Purchased for $8.001 million in October of 2015 and subsequently “re-imagined by some of the areas top designers,” with new fixtures and finishes throughout, the 2018 Decorator Showcase home at 465 Marina Boulevard hit the market with an $8.995 million price tag at the beginning of May, “ready for the most discerning buyer!”

Reduced to $7.988 million in June, a number of the “incredible custom designer finishes” appear to have since been muted or replaced.

And as of yesterday, the “stunning quintessential trophy Marina Boulevard home” has been re-listed anew, with a $7.495 million price tag and an official “1” day on the market according to all industry stats and future reports.

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Comments from “Plugged-In” Readers

  1. Posted by denis

    It looks like Marina Blvd tops out at 7.4 in the past 3 years. Plenty of sales in the 4s-5s, so this is likely still overpriced for fill land. I did the bare minimum of research, so please correct if wrong.

    • Posted by Fishchum

      If this is the home I’m thinking of, I toured it when it first hit the market thinking the price was too high based on other comps. But I believe the lot is much wider then most Marina Blvd lots, and thus the home is bigger and it features a bigger backyard as well.

  2. Posted by denis

    Also, the 2764 Greenwich listing I thought might be too high seems to have sold for its 2016 price. Not a great outcome for just a two year hold, but could have been worse.

  3. Posted by hundo_p

    Would be interesting to compare with the three prime-location D7 houses currently changing hands.

  4. Posted by shza

    Based on the UN climate report, the Marina’s status as “prime” won’t last much longer.

  5. Posted by bachman_erlich_overdrive

    So when you let a bunch of designers try to show off in your house, it doesn’t always yield economic benefits? Is that the story here?

  6. Posted by Tipster

    If you go to the map on the right of the main photo and click the satellite tab and zoom in three times, you’ll see that the home is on a one and a half wide lot and looks to be about 1.5 times the footprint of the typical home on that street, with its own private protected courtyard, which wouldn’t be included in the square footage, but brings in tons more light to the rooms that surround it and provides additional living space not counted.

    The 4s and 5s of the other homes needs to be read in context of the much larger scale and far more light of this home. Someone was willing to pay for that extra scale and light in 2015. Today, not so much. The loss here is going to be huge.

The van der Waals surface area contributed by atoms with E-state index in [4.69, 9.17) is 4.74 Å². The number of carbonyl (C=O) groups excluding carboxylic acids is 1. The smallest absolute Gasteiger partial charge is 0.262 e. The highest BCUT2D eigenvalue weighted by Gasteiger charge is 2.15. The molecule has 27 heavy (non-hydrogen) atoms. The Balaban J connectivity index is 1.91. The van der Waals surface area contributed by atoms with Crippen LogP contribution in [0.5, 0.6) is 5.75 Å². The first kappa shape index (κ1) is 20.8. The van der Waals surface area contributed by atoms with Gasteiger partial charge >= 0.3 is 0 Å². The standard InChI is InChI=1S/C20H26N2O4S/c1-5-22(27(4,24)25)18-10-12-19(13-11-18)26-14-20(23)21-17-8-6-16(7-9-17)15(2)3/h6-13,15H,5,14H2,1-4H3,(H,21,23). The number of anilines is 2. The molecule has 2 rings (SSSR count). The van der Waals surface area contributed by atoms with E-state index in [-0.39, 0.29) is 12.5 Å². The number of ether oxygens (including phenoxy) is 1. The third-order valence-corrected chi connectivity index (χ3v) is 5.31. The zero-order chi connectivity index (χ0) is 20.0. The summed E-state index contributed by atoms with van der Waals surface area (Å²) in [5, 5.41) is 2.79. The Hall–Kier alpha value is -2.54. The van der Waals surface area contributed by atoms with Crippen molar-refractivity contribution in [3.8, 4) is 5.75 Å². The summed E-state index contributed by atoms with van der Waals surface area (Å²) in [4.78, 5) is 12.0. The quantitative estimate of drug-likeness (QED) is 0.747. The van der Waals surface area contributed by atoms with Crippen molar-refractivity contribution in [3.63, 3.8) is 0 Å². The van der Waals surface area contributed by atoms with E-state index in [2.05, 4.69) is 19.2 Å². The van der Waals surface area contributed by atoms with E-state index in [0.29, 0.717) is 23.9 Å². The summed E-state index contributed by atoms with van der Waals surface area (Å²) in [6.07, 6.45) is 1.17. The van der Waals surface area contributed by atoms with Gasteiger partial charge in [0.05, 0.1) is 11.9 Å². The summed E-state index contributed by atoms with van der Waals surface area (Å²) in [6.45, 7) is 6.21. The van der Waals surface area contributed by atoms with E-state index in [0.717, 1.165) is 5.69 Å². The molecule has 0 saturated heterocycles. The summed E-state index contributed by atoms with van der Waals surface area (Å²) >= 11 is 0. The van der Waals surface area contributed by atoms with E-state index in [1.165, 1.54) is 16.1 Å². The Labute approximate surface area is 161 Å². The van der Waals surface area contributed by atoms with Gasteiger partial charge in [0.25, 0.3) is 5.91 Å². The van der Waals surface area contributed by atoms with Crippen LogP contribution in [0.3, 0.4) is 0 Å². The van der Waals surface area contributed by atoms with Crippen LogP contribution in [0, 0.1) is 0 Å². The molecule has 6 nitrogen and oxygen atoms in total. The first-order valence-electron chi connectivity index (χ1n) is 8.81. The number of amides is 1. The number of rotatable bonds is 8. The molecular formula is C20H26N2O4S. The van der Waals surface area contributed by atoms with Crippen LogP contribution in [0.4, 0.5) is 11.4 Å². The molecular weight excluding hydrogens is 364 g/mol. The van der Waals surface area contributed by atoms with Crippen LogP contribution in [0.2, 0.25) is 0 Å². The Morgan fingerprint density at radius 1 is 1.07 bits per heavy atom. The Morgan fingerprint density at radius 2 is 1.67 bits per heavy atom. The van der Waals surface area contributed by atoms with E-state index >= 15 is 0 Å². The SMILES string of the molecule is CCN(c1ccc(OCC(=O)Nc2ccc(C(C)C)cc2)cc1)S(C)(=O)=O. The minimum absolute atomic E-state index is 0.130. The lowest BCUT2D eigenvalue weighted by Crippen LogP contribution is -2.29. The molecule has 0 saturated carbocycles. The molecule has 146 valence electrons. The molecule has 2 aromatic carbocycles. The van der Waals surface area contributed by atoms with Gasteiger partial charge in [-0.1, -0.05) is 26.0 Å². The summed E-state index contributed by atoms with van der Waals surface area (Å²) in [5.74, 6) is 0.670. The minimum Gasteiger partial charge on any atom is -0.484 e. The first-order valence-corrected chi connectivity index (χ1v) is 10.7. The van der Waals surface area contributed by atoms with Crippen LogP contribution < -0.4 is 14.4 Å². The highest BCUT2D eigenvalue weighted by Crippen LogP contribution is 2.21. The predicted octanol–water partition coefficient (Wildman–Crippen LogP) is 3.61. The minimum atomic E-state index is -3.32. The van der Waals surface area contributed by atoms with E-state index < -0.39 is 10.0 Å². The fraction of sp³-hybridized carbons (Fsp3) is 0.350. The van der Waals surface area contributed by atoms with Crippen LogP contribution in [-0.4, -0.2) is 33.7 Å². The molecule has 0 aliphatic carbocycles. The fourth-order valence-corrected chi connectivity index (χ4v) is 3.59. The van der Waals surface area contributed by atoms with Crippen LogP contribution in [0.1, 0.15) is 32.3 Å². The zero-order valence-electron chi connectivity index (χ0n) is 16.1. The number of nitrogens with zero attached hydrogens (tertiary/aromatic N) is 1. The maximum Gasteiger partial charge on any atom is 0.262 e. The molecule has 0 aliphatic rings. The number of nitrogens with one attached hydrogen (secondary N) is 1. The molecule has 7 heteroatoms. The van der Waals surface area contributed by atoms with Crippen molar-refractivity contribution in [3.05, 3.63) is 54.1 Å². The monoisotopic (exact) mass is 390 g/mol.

As for the designers, they frequently go over the top, but typically, homes that are used are badly outdated, so this was purchased for 8M and needed updating and now is for sale for less and doesn’t need the updating. Yes, they got some designers to pay to update some of it, but they are going to also have to include their own redo in the loss.

  7. Posted by hopeman

    the boring, blocky outside, and non-useable balconies of this place remind me of 4001 21st street. was on the market for a long time. rumor has it the nextdoor neighbors bought it, hoping to make a killing. they ended up taking a bath on it, to the tune of about $350K. so much for days of the quick flip. perhaps a sign of the times in Es Eff?

  8. Posted by Conifer

    Remember 1989 and the damage and fires in much of the Marina. I suspect that the people considering this house may not have been here, and the real estate broker may not go into much detail. Better to get a little less house, and less grand view, but uphill.

    • Posted by Notcom

      To be fair to the property, by recollection was that most of the damage was classic “soft-story” failure – i.e. large apartment buildings w/ one or more walls of garage doors (tho of course my memory may be selective and/or that was merely the most photographed incident) – and while it’s hard to perform an engineering analysis of a building from a photograph, that looks like less of an issue here.

      Your point isn’t w/o merits; but are people who lay down millions for a property really so clueless that they don’t perform due diligence and restrict their inquiry to “what the realtor said”?? If so it would seem to be another argument against many of the people we stereotypically picture buying these properties: young, out-of-state and out-of-touch w/ the Bay Area in general (not that being a native Californian makes one a seismic expert, of course).

      [Editor’s Note: Accusations of Fraud and New Mansion Fight]

  9. Posted by WillnSYV

    Went “pending” this a.m.

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